Though I wanted very much to check in with my old friend, I decided that some delicacy was required in approaching this new persona. Helen’s emotional or mental state was unknown. Treading lightly, I opted to send Helen a recent book of mine, hoping to use that as a good-will gesture to break the ice. I knew that good will could not be assumed in the backwaters of Chippewa County. And in fact, almost everyone I queried around my hometown, quickly changed the subject and admitted no knowledge of Helen whatsoever. Was I the only one who cared about our old friend?
Helen did not respond to my overture. Nor did she respond to subsequent attempts to connect by mail or e-mail. Apparently she wanted to be left alone. I conjectured fear of hostility or ridicule, and possibly depression or mental illness. So it went, with Helen’s contact information lying dormant in my address book, and I intending someday to take the further step of cold-calling. Obviously I felt some ambivalence based in my fear of awkwardness and discomfort. Driving by Helen’s town on the way to visit my brother in rehab in a nearby care facility last winter, I came close to making that call once or twice but talked myself out of it for lack of time.
This spring I learned that Helen had died at age 66. The family had held a private service, and no one I’ve talked with has heard the cause of death. The one obituary I’ve found on-line is maddeningly minimal, listing military service, jobs, and family without mentioning Helen’s time as a biological male. Helen’s life was clearly one of struggle, but the struggle and its meaning remain hidden between the lines of the single account of her life available on the Internet, that imperfect cultural memory of our era.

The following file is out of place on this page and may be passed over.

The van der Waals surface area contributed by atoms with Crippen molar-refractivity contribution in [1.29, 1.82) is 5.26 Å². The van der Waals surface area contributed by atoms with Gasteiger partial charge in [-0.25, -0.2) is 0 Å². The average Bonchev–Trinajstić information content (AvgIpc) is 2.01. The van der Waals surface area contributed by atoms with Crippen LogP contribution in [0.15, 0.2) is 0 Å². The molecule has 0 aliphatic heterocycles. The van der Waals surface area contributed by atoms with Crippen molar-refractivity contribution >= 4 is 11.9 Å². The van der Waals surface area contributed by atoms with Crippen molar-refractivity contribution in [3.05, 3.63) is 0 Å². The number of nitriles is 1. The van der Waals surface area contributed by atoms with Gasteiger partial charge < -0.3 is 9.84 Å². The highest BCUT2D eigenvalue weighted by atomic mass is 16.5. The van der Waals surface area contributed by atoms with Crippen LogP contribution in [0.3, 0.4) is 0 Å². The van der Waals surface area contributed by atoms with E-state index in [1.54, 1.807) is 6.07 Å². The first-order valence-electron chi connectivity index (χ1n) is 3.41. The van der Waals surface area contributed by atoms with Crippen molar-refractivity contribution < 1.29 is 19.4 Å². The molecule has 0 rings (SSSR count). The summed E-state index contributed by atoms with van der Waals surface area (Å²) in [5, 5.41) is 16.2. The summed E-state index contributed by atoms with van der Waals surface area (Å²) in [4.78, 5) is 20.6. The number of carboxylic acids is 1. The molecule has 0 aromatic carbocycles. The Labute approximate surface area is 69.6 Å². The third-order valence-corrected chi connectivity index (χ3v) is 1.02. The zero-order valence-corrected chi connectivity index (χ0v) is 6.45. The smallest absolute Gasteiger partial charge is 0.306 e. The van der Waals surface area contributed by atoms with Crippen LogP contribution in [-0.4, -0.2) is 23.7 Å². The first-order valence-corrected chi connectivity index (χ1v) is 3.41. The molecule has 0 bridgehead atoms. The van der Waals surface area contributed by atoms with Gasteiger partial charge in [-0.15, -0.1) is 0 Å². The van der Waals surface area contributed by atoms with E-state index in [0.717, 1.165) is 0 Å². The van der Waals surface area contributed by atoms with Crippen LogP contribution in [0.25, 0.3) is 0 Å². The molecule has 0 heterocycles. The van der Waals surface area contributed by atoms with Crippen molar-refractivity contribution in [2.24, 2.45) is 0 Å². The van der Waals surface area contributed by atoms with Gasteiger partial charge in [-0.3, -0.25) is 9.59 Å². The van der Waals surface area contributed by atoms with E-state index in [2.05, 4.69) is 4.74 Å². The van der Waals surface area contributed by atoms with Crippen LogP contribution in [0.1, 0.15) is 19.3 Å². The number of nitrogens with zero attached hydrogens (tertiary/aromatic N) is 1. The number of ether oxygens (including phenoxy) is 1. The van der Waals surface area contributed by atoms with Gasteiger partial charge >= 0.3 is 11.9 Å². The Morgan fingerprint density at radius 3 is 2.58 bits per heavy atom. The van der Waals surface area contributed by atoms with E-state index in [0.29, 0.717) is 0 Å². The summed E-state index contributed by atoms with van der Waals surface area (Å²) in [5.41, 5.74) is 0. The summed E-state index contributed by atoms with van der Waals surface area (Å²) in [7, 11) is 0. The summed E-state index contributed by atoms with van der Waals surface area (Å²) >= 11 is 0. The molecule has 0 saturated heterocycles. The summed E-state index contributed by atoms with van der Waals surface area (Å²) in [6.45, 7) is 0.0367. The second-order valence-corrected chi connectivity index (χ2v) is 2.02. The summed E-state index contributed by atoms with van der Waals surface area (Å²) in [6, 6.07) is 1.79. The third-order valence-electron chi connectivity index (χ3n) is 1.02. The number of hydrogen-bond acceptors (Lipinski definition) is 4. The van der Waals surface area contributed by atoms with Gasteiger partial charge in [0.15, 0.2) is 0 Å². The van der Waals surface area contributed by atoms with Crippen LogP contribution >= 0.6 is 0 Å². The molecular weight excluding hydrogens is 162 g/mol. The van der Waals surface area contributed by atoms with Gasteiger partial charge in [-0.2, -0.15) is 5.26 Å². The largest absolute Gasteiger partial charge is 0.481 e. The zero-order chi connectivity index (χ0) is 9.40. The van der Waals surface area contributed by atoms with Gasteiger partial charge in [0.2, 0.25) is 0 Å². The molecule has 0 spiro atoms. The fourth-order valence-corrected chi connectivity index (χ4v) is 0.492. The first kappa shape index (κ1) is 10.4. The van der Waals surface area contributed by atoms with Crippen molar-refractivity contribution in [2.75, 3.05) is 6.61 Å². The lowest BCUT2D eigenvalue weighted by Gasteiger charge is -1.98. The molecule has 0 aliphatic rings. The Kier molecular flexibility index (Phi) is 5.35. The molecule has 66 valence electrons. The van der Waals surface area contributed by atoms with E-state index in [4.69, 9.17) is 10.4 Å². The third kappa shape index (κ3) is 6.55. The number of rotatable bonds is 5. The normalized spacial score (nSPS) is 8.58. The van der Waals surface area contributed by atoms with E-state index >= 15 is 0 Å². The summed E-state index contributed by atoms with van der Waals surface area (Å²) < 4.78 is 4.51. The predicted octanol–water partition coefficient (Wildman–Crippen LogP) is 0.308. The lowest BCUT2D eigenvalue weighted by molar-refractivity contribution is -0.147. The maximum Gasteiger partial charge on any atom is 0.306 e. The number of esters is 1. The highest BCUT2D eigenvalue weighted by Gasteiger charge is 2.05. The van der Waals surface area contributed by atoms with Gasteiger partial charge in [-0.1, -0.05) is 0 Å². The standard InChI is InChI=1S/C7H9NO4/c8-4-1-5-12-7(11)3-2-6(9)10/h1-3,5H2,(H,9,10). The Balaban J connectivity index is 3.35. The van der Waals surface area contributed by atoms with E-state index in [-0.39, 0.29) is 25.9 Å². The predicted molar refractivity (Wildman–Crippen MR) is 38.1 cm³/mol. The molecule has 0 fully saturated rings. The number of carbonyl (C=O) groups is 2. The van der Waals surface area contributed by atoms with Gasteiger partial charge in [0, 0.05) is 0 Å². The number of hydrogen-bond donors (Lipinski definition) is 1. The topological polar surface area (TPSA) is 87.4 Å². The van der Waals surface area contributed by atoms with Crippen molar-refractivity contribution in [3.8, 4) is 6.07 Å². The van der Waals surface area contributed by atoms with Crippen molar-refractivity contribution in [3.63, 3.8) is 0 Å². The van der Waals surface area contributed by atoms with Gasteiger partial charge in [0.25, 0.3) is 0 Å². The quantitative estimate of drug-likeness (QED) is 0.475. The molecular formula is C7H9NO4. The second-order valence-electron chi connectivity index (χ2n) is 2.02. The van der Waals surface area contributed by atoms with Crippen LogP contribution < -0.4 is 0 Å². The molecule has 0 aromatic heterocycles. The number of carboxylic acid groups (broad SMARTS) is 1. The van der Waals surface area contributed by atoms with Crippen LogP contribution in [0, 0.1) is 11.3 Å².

I feel a kind of poverty in the ostensible facts of Helen’s life as set down in the obit, the loss of some unknowable richness Helen’s mature presence might have brought to the aging, scattered aggregate of Cornell High’s Class of 1966. It seems likely to me that Hal’s inner turmoil wasn’t unlike Bruce Jenner’s, and that, like Jenner, Hal had come to some dead-end in living as a man, demanding radical change if life was to continue. Based on my last encounter with Hal, I would guess that nothing less than the joy of living was at stake.
An old high-school acquaintance who professes to know nothing about Helen nonetheless has forwarded me the one photograph of her I’ve seen, apparently from Facebook. My old friend is not recognizable in the photo, though perhaps not due to the physical transformation alone. Yes, the makeup and what I assume to be a wig by themselves suitably disguise the person I once knew, or thought I knew, ostensibly a plump, sixtyish woman whose small-town style isn’t out of keeping with that of one of my old aunts in northern Wisconsin. What really distinguishes Helen from Hal, though, is some focused determination around the eyes and mouth, an unapologetic declaration to the world saying, This is who I am. It is an almost frightening self-declaration, a fierceness of resolve suggesting less the boy with the bear-like body hair I knew in high school than some mother bear you wouldn’t want to tangle with in the woods. In the absence of specific information, the photo encourages me to believe that my “cuz” Helen, at least for a few years, lived on her own terms as the person she knew herself to be.